Hate Crimes on the Razor’s Edge

by Glyph

Last week, sixteen Amish men and women in Ohio were convicted of federal Hate Crimes and could serve several decades in Federal prison for cutting the hair and beards of other Amish in the course of a religious dispute.

In Federal prison (unlike State), there is no possibility of parole.

From the Reason link, here is how a (literal) Federal case was made of this:

“The government also had to cite an “interstate nexus” to justify federal prosecution. You might think that would be a challenge, since all of these crimes occurred within a single state. But hey, look, Dettelbach says: The “Wahl battery-operated hair clippers” used in the assaults “were purchased at Walmart and had travelled in and affected interstate commerce in that they were manufactured in Dover, Delaware.” The defendants also used “a pair of 8” horse mane shears which were manufactured in the State of New York and sent via private, interstate postal carrier to [a retailer] in Ohio for resale.” They took pictures of their victims with “a Fuji disposable camera from Walmart” that “travelled in and affected interstate commerce in that it was manufactured in Greenwood, South Carolina.” They used “an instrumentality of interstate commerce” (i.e., a highway) to reach victims in Trumbull County, Ohio. (They never actually left the state, but they could have.) The indictment also mentions a letter (carried by the U.S. Postal Service!) that was used to lure one of the victims. An embarrassment of interstate nexuses, in more ways than one.”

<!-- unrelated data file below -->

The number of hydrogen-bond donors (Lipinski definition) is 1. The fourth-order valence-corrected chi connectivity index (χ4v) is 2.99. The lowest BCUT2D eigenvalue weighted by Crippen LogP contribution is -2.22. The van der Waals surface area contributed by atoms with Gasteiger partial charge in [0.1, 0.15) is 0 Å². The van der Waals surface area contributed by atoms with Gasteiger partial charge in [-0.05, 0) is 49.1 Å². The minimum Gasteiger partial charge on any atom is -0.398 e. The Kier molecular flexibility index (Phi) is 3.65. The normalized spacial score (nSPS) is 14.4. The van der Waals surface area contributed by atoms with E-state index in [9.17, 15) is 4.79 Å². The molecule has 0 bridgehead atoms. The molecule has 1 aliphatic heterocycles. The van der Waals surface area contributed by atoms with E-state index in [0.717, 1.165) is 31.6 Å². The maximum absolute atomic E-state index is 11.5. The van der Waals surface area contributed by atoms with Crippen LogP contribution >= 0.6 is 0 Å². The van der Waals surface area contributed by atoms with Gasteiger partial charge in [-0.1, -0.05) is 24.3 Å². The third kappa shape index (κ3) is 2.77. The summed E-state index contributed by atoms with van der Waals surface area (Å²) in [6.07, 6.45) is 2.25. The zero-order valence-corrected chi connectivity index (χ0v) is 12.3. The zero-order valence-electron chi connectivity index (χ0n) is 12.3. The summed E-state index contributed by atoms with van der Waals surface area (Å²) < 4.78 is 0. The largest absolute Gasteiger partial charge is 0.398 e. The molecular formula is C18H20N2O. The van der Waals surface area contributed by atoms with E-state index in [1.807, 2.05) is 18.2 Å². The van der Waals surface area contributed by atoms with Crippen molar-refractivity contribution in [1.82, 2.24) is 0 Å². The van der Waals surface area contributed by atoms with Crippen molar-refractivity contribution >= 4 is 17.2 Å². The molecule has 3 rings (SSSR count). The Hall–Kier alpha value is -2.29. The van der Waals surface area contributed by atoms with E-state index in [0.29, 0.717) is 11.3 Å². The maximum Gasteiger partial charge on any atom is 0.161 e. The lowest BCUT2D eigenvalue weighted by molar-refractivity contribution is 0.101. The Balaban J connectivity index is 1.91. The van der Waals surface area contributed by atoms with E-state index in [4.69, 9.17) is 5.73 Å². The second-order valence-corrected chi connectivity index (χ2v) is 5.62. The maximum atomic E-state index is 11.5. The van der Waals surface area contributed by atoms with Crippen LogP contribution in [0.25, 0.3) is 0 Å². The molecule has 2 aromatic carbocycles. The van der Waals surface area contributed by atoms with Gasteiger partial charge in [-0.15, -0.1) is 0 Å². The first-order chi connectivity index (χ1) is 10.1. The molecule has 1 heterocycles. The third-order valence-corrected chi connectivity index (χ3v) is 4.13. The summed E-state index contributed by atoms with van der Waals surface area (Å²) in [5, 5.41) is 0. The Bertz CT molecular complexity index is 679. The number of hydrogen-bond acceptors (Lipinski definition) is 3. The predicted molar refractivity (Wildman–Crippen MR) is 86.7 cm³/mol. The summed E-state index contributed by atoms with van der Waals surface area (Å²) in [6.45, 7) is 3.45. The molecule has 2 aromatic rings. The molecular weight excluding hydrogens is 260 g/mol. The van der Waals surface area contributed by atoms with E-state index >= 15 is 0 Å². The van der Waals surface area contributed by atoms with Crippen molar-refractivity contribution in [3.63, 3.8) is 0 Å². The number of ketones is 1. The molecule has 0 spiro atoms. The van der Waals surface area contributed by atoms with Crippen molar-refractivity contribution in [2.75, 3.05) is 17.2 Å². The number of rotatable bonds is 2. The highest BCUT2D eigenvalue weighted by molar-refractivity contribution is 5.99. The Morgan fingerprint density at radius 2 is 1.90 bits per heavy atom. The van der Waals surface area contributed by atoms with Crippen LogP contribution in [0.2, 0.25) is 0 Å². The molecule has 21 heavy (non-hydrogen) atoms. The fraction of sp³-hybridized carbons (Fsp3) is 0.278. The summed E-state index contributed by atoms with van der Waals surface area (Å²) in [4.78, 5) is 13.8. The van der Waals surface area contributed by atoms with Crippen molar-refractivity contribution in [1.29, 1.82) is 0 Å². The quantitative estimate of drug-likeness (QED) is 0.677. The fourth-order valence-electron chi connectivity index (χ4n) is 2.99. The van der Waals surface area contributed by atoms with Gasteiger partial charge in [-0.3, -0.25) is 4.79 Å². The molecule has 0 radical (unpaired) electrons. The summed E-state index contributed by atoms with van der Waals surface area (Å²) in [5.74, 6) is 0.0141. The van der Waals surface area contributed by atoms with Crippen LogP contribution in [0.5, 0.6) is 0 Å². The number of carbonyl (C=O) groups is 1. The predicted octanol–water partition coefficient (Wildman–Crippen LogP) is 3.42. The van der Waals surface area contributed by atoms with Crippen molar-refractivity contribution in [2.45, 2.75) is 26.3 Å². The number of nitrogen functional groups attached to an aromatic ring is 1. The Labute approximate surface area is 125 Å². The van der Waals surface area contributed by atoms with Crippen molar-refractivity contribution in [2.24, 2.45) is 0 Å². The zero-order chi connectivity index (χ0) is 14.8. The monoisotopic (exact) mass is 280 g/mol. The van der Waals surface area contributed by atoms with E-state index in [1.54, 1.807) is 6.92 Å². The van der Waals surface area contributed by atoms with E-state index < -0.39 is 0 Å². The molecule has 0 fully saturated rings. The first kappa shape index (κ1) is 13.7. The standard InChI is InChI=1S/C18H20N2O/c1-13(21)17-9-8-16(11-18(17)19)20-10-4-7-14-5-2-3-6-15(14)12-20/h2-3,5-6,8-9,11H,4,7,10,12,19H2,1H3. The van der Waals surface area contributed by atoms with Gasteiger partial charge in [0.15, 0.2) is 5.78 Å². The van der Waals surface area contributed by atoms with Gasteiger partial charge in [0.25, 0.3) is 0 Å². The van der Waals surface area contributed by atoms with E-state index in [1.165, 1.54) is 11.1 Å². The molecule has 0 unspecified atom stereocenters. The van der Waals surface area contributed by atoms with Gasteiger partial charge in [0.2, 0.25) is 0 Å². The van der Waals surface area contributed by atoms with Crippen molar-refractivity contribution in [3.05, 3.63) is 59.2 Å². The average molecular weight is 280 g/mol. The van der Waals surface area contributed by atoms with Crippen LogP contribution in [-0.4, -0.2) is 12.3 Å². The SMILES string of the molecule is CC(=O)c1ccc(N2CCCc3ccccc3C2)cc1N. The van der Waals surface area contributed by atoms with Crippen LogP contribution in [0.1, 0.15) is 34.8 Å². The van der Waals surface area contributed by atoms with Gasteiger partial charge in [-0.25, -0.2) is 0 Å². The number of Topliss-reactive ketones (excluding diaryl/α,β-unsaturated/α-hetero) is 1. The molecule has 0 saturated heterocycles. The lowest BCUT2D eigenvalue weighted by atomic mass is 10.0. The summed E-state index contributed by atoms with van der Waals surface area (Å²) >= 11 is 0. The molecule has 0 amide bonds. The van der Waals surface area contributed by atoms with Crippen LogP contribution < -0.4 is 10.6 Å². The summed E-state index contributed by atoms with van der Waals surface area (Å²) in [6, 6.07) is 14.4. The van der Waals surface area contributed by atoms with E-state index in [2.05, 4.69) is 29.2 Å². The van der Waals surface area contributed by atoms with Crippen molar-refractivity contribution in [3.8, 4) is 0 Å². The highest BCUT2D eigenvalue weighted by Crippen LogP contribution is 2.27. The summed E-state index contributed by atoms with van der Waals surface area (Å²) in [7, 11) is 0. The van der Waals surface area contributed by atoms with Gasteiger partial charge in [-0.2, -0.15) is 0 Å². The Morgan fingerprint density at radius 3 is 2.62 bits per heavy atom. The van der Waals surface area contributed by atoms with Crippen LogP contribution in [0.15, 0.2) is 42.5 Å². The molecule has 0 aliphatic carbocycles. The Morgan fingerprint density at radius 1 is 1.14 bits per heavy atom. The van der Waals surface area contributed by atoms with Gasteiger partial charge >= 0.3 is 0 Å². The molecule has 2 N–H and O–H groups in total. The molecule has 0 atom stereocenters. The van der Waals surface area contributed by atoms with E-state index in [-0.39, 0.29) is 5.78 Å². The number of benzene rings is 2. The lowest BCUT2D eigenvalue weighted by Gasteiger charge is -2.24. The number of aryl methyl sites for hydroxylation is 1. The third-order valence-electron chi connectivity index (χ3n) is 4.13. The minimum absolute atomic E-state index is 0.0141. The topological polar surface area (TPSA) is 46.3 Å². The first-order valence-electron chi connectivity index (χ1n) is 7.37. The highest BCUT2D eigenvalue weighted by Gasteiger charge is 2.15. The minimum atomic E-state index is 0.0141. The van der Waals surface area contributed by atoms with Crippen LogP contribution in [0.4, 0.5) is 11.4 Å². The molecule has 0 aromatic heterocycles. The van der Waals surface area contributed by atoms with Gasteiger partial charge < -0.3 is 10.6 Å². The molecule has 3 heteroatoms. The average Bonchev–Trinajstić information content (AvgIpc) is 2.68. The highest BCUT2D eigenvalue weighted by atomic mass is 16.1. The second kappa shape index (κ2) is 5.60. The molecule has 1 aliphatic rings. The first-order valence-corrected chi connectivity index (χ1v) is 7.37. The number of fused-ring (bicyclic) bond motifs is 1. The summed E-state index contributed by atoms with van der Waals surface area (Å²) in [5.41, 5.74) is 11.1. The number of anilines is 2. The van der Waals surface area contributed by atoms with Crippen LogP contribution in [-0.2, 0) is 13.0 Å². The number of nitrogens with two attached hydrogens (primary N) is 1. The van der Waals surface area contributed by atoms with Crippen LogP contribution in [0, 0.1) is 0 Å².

In a touch of irony, or perhaps the Old Testament justice principle of ‘a beard for a beard’, the convicted men may be required by prison administrators to trim their own beards.

And, for extra hair-related-comedy bonus, the Amish bishop ringleader’s name?

Mullet.

I am not minimizing what these guys did – this NYT article on the accusations against Mullet paints him as a sort of cult leader, with all the usual cult skeeviness. But this whole thing still seems kind of crazy, like a Mr. Show sketch: an Amish equivalent of an East Coast / West Coast rap beef in which no one got shot.

Assuming all victims were adults, does this sentence seem reasonable? (If the victims were minors, I say ‘throw that book, hard.’) The linked Salon article notes that the Hate Crimes definition in Ohio refers to ‘bodily injury, including disfigurement.’  Is forcible shaving ‘disfigurement,” even if done with the intent to shame? What say the legally-inclined here?